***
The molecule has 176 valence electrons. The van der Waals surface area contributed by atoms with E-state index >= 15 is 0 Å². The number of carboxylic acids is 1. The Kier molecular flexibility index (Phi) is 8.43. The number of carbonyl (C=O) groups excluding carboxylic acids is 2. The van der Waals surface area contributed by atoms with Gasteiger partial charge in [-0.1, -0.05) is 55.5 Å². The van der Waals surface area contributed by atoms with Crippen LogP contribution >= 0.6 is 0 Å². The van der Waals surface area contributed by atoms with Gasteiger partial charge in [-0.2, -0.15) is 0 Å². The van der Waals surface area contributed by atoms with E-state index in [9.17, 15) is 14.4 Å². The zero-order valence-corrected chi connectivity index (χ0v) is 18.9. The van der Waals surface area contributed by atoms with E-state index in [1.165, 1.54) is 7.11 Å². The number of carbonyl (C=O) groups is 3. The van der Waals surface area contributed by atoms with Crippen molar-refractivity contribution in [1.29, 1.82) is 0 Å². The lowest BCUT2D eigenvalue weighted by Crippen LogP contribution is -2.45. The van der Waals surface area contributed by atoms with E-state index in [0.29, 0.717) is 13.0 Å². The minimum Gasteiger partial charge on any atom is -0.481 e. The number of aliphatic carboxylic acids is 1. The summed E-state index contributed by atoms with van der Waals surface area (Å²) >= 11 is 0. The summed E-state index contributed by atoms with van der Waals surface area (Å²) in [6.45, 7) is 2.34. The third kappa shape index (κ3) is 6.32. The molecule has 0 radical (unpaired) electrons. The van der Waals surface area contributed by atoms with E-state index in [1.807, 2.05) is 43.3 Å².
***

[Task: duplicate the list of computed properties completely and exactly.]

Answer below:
The molecule has 176 valence electrons. The van der Waals surface area contributed by atoms with E-state index >= 15 is 0 Å². The number of carboxylic acids is 1. The Kier molecular flexibility index (Phi) is 8.43. The number of carbonyl (C=O) groups excluding carboxylic acids is 2. The van der Waals surface area contributed by atoms with Gasteiger partial charge in [-0.1, -0.05) is 55.5 Å². The van der Waals surface area contributed by atoms with Crippen LogP contribution >= 0.6 is 0 Å². The van der Waals surface area contributed by atoms with Gasteiger partial charge in [-0.2, -0.15) is 0 Å². The van der Waals surface area contributed by atoms with E-state index in [9.17, 15) is 14.4 Å². The zero-order valence-corrected chi connectivity index (χ0v) is 18.9. The van der Waals surface area contributed by atoms with E-state index in [1.165, 1.54) is 7.11 Å². The number of carbonyl (C=O) groups is 3. The van der Waals surface area contributed by atoms with Crippen molar-refractivity contribution in [1.29, 1.82) is 0 Å². The lowest BCUT2D eigenvalue weighted by Crippen LogP contribution is -2.45. The van der Waals surface area contributed by atoms with E-state index in [0.29, 0.717) is 13.0 Å². The minimum Gasteiger partial charge on any atom is -0.481 e. The number of aliphatic carboxylic acids is 1. The summed E-state index contributed by atoms with van der Waals surface area (Å²) >= 11 is 0. The summed E-state index contributed by atoms with van der Waals surface area (Å²) in [6.45, 7) is 2.34. The third kappa shape index (κ3) is 6.32. The molecule has 0 radical (unpaired) electrons. The van der Waals surface area contributed by atoms with E-state index in [1.807, 2.05) is 43.3 Å².